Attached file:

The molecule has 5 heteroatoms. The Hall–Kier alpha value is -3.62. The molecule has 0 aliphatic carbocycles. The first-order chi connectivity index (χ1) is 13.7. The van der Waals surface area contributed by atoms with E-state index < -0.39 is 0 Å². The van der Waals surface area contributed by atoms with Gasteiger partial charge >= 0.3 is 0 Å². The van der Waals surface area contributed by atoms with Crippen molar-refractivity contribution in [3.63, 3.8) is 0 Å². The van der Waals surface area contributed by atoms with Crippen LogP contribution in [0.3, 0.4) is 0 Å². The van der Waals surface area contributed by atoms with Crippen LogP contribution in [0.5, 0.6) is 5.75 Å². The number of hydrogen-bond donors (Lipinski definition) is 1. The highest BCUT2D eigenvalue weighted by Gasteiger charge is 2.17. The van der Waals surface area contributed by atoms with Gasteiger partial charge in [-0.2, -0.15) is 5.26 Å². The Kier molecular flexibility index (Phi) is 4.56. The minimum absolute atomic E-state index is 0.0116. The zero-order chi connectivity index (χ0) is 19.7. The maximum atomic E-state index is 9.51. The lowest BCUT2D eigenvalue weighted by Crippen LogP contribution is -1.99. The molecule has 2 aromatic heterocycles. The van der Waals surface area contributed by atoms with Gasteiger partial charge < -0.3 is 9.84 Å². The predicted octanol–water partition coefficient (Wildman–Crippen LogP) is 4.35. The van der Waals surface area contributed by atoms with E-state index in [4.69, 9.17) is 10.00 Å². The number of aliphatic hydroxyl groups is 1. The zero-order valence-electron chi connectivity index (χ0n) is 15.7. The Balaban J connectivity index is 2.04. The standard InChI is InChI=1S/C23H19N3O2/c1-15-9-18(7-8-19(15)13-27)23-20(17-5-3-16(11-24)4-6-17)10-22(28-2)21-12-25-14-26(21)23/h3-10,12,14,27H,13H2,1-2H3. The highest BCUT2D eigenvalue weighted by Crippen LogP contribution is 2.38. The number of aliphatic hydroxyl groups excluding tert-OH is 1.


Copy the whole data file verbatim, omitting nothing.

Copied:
The molecule has 5 heteroatoms. The Hall–Kier alpha value is -3.62. The molecule has 0 aliphatic carbocycles. The first-order chi connectivity index (χ1) is 13.7. The van der Waals surface area contributed by atoms with E-state index < -0.39 is 0 Å². The van der Waals surface area contributed by atoms with Gasteiger partial charge >= 0.3 is 0 Å². The van der Waals surface area contributed by atoms with Crippen molar-refractivity contribution in [3.63, 3.8) is 0 Å². The van der Waals surface area contributed by atoms with Crippen LogP contribution in [0.3, 0.4) is 0 Å². The van der Waals surface area contributed by atoms with Crippen LogP contribution in [0.5, 0.6) is 5.75 Å². The number of hydrogen-bond donors (Lipinski definition) is 1. The highest BCUT2D eigenvalue weighted by Gasteiger charge is 2.17. The van der Waals surface area contributed by atoms with Gasteiger partial charge in [-0.2, -0.15) is 5.26 Å². The Kier molecular flexibility index (Phi) is 4.56. The minimum absolute atomic E-state index is 0.0116. The zero-order chi connectivity index (χ0) is 19.7. The maximum atomic E-state index is 9.51. The lowest BCUT2D eigenvalue weighted by Crippen LogP contribution is -1.99. The molecule has 2 aromatic heterocycles. The van der Waals surface area contributed by atoms with Gasteiger partial charge < -0.3 is 9.84 Å². The predicted octanol–water partition coefficient (Wildman–Crippen LogP) is 4.35. The van der Waals surface area contributed by atoms with E-state index in [4.69, 9.17) is 10.00 Å². The number of aliphatic hydroxyl groups is 1. The zero-order valence-electron chi connectivity index (χ0n) is 15.7. The Balaban J connectivity index is 2.04. The standard InChI is InChI=1S/C23H19N3O2/c1-15-9-18(7-8-19(15)13-27)23-20(17-5-3-16(11-24)4-6-17)10-22(28-2)21-12-25-14-26(21)23/h3-10,12,14,27H,13H2,1-2H3. The highest BCUT2D eigenvalue weighted by Crippen LogP contribution is 2.38. The number of aliphatic hydroxyl groups excluding tert-OH is 1.